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Tuesday, 19 June 2018
RESEARCH by Lloyds Bank now shows that home owners ready to take their second step up the property ladder are finding it even harder to do than getting on it in the first place!
The latest Lloyds Bank Second Steppers report — which tracks the ongoing plight of home owners looking to sell their first property while buying their second — highlights the challenges faced.
The rise of moving costs, stamp duty and difficulty in finding the right property has meant that more than half (52 per cent) of those still living in their first home said that they had planned on moving up the property ladder in the last 12 months but have been unable to do so.
Nearly a quarter (23 per cent) say that they’ll have to have children later in life — later than they had originally planned — as a result, with 12 per cent also saying that they will even have fewer children if necessary.
Some have said that they also had to change their career (13 per cent) as a result of the challenge of moving up in the housing market. Low savings rates have also been a contributing factor but the fact that nearly two fifths (39 per cent) of home owners are finding it harder to sell their current property now compared to 12 months ago also plays a big role.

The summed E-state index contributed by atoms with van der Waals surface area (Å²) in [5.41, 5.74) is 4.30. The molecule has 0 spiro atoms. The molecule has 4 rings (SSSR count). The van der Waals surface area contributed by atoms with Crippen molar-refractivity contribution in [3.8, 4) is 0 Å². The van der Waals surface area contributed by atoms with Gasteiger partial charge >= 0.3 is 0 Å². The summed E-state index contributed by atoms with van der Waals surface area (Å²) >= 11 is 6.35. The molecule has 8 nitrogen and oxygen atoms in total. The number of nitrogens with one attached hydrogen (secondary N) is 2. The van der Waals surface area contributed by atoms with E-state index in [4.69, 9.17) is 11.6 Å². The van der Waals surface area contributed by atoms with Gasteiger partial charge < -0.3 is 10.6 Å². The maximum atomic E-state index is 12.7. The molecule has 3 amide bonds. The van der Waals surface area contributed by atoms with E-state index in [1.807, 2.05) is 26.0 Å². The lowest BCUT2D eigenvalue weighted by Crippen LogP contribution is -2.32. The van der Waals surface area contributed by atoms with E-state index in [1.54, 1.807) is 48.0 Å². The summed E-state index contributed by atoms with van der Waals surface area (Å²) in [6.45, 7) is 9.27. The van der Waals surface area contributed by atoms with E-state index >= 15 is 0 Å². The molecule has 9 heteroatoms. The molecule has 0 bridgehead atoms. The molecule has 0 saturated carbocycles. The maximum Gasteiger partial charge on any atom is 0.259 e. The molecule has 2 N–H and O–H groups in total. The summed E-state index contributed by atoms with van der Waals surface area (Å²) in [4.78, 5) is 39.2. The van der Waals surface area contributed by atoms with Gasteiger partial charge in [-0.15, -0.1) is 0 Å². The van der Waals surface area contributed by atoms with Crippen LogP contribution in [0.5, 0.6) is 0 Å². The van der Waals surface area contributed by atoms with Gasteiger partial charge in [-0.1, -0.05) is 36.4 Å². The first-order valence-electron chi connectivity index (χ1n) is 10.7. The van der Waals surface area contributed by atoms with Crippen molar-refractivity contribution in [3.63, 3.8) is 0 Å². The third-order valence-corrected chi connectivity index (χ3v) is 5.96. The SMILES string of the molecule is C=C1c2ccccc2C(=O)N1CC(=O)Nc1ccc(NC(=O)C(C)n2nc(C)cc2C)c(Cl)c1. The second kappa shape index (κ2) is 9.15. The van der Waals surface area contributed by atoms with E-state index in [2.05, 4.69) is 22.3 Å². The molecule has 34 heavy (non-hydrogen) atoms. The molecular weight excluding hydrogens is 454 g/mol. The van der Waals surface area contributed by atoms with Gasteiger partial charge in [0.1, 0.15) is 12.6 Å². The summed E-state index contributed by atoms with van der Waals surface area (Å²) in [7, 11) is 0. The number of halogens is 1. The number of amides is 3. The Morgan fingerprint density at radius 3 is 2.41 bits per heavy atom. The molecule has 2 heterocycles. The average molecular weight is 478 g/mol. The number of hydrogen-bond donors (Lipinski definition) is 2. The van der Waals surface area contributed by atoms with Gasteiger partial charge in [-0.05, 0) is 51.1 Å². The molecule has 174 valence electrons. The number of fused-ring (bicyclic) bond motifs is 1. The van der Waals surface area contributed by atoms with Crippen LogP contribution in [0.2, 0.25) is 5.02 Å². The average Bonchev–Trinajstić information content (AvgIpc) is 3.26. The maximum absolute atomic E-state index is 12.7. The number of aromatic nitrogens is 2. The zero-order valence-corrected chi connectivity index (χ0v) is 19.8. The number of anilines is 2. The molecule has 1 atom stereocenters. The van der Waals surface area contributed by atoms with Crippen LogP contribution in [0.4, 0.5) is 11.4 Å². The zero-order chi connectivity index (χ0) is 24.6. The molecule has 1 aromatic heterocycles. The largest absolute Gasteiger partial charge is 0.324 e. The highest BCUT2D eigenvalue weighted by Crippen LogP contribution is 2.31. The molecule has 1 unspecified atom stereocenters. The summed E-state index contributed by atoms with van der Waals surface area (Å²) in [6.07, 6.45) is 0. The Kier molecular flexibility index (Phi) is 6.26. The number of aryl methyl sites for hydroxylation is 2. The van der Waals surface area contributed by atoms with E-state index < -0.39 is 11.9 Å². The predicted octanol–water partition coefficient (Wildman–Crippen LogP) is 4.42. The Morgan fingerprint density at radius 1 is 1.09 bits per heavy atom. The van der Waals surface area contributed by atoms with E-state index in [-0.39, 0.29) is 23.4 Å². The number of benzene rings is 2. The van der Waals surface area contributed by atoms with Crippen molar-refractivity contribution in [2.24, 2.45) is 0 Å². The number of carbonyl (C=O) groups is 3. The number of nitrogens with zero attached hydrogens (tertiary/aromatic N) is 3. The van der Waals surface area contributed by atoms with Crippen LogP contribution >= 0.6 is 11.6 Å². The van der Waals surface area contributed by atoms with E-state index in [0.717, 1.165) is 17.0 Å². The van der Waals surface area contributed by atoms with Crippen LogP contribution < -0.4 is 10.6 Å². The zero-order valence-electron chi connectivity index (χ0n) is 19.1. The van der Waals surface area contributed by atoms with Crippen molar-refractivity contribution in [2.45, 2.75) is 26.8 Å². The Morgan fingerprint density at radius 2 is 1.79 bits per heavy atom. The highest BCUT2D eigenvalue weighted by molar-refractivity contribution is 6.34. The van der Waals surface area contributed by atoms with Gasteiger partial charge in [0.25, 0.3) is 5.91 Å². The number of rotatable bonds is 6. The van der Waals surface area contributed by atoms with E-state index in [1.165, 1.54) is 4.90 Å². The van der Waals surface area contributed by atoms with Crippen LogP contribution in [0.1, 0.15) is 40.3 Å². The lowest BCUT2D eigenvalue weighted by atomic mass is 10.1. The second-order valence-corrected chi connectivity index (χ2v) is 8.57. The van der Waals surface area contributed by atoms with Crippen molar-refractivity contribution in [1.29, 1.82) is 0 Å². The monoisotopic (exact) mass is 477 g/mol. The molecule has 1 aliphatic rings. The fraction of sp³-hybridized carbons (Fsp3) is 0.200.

In the event that a second stepper is unable to sell their current property, just nine per cent said they would consider lowering their asking price to attract interest.
It seems that more second steppers are willing to remain in their current property to either wait until conditions allow a move (51 per cent) or make improvements to their current home (27 per cent).
Just over a fifth (21 per cent) stated that they would look to rent out their property instead and still move.
Andrew Mason, mortgage product director at Lloyds Bank, said: “Moving up the property ladder has become more challenging for second steppers in recent years.
“The rise in house prices and moving costs, along with how difficult it is to find the right property, means that they’ve had to wait longer than anticipated or even put off their move entirely until the right property comes along.
“Second steppers seem to be very clear on what they want from their next property and will stay put and improve their current home rather than make any sacrifices.
“Our research also shows that most home owners think ahead and understand that it could take up to four moves in total to reach their ‘dream’ home.”
It takes around four steps on the property ladder to get to the “dream” home, research has shown.
Second steppers have said that their eventual dream home would be a detached four-bedroom house with the top three ideal features being a garage, driveway and kitchen-diner.
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